Short chapter, but I think it'll be worth it. Time to learn who's theories were right. Enjoy!
F I F T Y—T H R E E
THE LAST TIME my life was turned around must have been close to a year ago, at my last foster home. There was a girl named Vienna who's mom had been ripped away from her and sold into sex trafficking when Vienna was little. She had the same thoughts I had about foster homes and how they never felt like a real home.
We'd hit it off pretty quickly. It started off talking at dinner and escalated to us planning on running from the home together. I'd been excited—I'd never had a real friend before. Never had somebody to confide in. We'd been inseparable . . . until she took all of the money I had saved up to eventually get my own place when I turned eighteen. It wasn't much more than fifty dollars, but that money had been one of the most important things I'd kept with me through homes—aside from my mother's necklace, of course.
My heart was crushed. I'd confided in Vienna about my money stash. We were going to both save up and get a place together, her only being a year older than me. I didn't realize until meeting the Tyler, Jay, Cyrus, and Ryder that she'd never really been that great a friend in the first place, but having made my first real friend and having her crush my trust and hopes was devastating to my fifteen year-old self.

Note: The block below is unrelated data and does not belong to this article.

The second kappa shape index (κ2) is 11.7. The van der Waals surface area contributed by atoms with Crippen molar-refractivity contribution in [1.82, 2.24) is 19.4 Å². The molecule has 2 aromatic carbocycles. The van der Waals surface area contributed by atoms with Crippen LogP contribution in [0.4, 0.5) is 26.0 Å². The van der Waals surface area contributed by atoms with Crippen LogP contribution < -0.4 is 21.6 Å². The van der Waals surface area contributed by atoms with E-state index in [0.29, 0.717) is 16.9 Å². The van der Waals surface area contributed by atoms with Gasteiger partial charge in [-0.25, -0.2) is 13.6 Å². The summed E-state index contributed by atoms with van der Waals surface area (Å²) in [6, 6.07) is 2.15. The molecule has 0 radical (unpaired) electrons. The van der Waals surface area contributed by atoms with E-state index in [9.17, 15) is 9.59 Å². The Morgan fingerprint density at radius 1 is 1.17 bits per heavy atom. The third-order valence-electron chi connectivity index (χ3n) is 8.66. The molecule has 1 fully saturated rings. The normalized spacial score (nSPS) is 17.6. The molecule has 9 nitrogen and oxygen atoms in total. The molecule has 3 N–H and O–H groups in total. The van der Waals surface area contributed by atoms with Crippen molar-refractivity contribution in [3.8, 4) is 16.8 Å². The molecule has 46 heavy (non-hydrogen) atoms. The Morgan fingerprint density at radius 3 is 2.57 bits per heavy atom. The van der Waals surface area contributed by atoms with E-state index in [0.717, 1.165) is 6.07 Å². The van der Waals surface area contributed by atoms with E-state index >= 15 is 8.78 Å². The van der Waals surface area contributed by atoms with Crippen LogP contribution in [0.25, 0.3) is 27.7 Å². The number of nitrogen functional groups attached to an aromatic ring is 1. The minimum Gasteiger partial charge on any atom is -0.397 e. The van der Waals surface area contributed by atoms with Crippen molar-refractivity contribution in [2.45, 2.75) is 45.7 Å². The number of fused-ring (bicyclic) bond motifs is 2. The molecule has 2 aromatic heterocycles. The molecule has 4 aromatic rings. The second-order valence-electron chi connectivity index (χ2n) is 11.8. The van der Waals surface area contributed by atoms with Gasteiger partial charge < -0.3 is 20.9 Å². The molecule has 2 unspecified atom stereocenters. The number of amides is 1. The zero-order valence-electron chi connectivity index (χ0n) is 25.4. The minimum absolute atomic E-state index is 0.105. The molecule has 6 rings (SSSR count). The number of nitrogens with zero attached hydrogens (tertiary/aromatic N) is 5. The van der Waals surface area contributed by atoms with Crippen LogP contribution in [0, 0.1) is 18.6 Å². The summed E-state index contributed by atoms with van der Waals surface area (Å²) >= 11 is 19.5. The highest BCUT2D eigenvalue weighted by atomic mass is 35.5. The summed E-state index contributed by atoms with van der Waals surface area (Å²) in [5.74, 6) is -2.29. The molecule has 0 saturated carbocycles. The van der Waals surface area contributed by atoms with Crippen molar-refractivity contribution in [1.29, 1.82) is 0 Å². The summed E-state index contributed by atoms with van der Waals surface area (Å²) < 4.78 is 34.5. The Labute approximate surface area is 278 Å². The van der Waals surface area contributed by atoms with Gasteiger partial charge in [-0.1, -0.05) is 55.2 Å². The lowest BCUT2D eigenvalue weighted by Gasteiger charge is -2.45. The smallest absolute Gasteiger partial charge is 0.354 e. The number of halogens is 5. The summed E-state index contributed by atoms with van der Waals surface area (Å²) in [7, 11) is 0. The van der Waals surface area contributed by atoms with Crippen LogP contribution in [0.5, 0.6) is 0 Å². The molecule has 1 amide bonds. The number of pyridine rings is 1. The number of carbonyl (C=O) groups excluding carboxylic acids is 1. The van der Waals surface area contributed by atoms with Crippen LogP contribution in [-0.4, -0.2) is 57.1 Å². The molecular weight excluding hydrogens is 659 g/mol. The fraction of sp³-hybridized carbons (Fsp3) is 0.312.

That soul crushing devastation was exactly what I was feeling right now, only a thousand times worse. I stood frozen in the hallway, staring at the man who'd just walked out of the school's office. He looked angry, but the expression on his face wasn't what had my feet grinding to a halt thirty feet away. It was the man standing there—the same man who's pictures I burned and tore up so many years ago—that had me on edge.
And then there was the dark haired girl tugging desperately on his arm.
"Dad, please. You need you leave. You can't be here," she was saying. "Don't do this to her."
Dad. I processed her words and their meanings, but it didn't stop the betrayal from burning tears in the back of my eyes.
"You should have told me you two were communicating," he said to her, clearly irritated. His voice was deep, a lot more so than I thought it would be. It came out like a rumble from his chest and echoed from how low it resonated, and I later realized he would probably be good at public speaking.
My binder slipped from weak, trembling hands and crashed to the floor. Papers scattered across the hall in front of me, but I didn't care. At that moment, Selena and the man I'd been trying to forget since the day I was born both shifted their attention to the source of the noise.
Selena's face went pale. "Skye, wait—"
But I wasn't listening. I turned on my heel and ran. Where I was going, I had no idea. All I could think was I need to get out of here. As far away as possible. Run. Run. Run.
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